Book cover via AmazonInvesting books are almost as tough to time as investments. Books are time-bound. What's happening when you write it will no doubt change by the time the book is published. The market may peak or collapse. Or the stock you recommend may tank. The company you featrue, as happened with VeraSun (VSE) this week, may go bankrupt.
Better to stick to the web for real-time recommendations and commentary (see my StockTwits post from a few weeks ago).
And investing books in an emerging sector in a volatile market are even tougher to time.
2007 was a banner year for alternative energy. The clean tech sector garnered more than $117 billion in new investments that year.
By January 2008, alt-energy stocks were imploding and pundits were crowing about the bursting of the next bubble.
Then all hell broke loose, the credit and mortgage crisis hit, the economy tanked, and the price of oil plummeted from its all-time highs.
October 2008 will go down in history as one of the blackest months on Wall Street.
What a time to launch a book, let alone a book about alternative energy investing.
But that's exactly what happened with Jeff Siegel, who, along with Chris Nelder and Nick Hodge, have just released Investing in Renewable Energy: Making Money on Green Chip Stocks (Wiley, 2008).
The good news is the authors run an investment advisory service that focuses exclusively on renewable energy and the organic and natural foods markets. You can subscribe to his service and e-newsletter at GreenChipStocks.com.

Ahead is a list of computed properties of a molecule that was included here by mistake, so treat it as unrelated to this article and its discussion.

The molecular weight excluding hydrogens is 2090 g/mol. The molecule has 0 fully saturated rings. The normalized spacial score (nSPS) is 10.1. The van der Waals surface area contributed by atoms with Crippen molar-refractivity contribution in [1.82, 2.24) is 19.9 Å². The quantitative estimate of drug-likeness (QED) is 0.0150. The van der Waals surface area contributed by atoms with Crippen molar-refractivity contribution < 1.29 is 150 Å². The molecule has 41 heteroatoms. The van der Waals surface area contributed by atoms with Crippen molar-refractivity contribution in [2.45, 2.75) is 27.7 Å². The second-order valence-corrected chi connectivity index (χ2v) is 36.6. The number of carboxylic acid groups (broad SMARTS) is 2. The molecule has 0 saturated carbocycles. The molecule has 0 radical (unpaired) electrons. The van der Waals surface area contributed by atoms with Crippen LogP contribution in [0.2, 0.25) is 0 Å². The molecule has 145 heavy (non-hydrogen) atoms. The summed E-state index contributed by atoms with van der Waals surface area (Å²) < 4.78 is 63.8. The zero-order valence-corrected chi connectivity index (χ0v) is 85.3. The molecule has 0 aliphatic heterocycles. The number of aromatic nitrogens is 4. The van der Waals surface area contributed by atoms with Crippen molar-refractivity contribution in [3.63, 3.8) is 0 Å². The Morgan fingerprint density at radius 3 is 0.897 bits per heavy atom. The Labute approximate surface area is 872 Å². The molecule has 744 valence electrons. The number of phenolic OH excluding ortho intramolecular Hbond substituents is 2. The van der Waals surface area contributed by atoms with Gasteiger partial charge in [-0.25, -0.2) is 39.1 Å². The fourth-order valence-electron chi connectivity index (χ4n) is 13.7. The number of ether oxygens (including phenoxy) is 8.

To their credit, they do print a disclaimer about the relevancy of printed media in an age of instant analysis, and suggest you don't take investment advice from the book without doing your own research.
That said, there is enough worthy and relevant information in this book to make it worth having on your shelf along with last year's The Clean Tech Revolution, by Ron Pernick and Clint Wilder, if only for the insights into the sector and the general knowledge about what to look for. (See my review of Clean Tech Revolution here.)
Messrs Siegel, Nelder, and Hodge do know the sector well and have thoroughly researched the various technologies, from solar and wind to geothermal and efficiency. They don't spend as much time visiting with companies as Pernick and Wilder did, but they do offer insights into the benefits and drawbacks of some well-known and some lesser known publicly traded stocks in the sector.
Their overall premise is that "green chip" investing will pay off in ways that blue chip investing once did. Recent Green Chip newsletters indicate they are still bullish on the sector, albeit with tempered enthusiasm over the short term.
"There is little doubt that the companies operating within this industry today," write the authors, "will ultimately become the dominant players int he overall energy generation and transportation mix of tomorrow."
Why? Because "our insatiable energy consumption and lack of conventional supplies to meet our growing demand," the authors write, "this is probably one of the safest long-term bets you can make."
I'd emphasize the LONG term in that sentence and, if you buy this book, make sure you subscribe to Green Chip Stocks as well to keep up on market conditions that will affect the overall profitability of renewable energy.